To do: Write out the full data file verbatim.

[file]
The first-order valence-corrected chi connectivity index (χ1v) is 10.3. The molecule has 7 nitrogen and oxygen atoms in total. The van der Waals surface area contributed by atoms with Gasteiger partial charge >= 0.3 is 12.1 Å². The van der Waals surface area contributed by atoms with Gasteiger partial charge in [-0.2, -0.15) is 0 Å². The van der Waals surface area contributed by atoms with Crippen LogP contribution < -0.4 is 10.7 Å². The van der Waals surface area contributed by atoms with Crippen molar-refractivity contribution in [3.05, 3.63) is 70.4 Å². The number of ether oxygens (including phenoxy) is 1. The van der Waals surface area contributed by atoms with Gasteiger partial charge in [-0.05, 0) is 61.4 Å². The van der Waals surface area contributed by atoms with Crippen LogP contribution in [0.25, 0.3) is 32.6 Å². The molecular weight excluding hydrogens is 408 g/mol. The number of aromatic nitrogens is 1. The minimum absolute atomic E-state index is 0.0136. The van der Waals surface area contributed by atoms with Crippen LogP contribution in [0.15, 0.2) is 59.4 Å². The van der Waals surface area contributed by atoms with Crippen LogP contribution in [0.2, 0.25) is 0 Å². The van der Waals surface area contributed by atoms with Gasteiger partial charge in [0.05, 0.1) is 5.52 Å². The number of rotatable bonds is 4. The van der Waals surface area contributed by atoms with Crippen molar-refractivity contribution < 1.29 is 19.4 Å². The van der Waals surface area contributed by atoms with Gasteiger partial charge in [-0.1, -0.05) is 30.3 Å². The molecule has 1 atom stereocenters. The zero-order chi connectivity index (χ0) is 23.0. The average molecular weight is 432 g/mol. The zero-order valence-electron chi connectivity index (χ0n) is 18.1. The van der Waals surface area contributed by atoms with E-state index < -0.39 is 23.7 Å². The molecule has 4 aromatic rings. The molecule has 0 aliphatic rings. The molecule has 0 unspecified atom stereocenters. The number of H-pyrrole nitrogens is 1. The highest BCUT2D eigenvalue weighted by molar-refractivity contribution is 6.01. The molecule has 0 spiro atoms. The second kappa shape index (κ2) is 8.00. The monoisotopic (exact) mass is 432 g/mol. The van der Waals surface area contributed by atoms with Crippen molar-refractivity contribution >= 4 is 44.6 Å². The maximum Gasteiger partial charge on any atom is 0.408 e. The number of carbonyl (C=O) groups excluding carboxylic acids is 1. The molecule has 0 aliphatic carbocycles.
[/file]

The first-order valence-corrected chi connectivity index (χ1v) is 10.3. The molecule has 7 nitrogen and oxygen atoms in total. The van der Waals surface area contributed by atoms with Gasteiger partial charge >= 0.3 is 12.1 Å². The van der Waals surface area contributed by atoms with Gasteiger partial charge in [-0.2, -0.15) is 0 Å². The van der Waals surface area contributed by atoms with Crippen LogP contribution < -0.4 is 10.7 Å². The van der Waals surface area contributed by atoms with Crippen molar-refractivity contribution in [3.05, 3.63) is 70.4 Å². The number of ether oxygens (including phenoxy) is 1. The van der Waals surface area contributed by atoms with Gasteiger partial charge in [-0.05, 0) is 61.4 Å². The van der Waals surface area contributed by atoms with Crippen LogP contribution in [0.25, 0.3) is 32.6 Å². The molecular weight excluding hydrogens is 408 g/mol. The number of aromatic nitrogens is 1. The minimum absolute atomic E-state index is 0.0136. The van der Waals surface area contributed by atoms with Crippen LogP contribution in [0.15, 0.2) is 59.4 Å². The van der Waals surface area contributed by atoms with Crippen LogP contribution in [0.2, 0.25) is 0 Å². The van der Waals surface area contributed by atoms with Gasteiger partial charge in [0.05, 0.1) is 5.52 Å². The number of rotatable bonds is 4. The van der Waals surface area contributed by atoms with Crippen molar-refractivity contribution < 1.29 is 19.4 Å². The van der Waals surface area contributed by atoms with Gasteiger partial charge in [-0.1, -0.05) is 30.3 Å². The molecule has 1 atom stereocenters. The zero-order chi connectivity index (χ0) is 23.0. The average molecular weight is 432 g/mol. The zero-order valence-electron chi connectivity index (χ0n) is 18.1. The van der Waals surface area contributed by atoms with E-state index < -0.39 is 23.7 Å². The molecule has 4 aromatic rings. The molecule has 0 aliphatic rings. The molecule has 0 unspecified atom stereocenters. The number of H-pyrrole nitrogens is 1. The highest BCUT2D eigenvalue weighted by molar-refractivity contribution is 6.01. The molecule has 0 spiro atoms. The second kappa shape index (κ2) is 8.00. The monoisotopic (exact) mass is 432 g/mol. The van der Waals surface area contributed by atoms with Crippen molar-refractivity contribution >= 4 is 44.6 Å². The maximum Gasteiger partial charge on any atom is 0.408 e. The number of carbonyl (C=O) groups excluding carboxylic acids is 1. The molecule has 0 aliphatic carbocycles.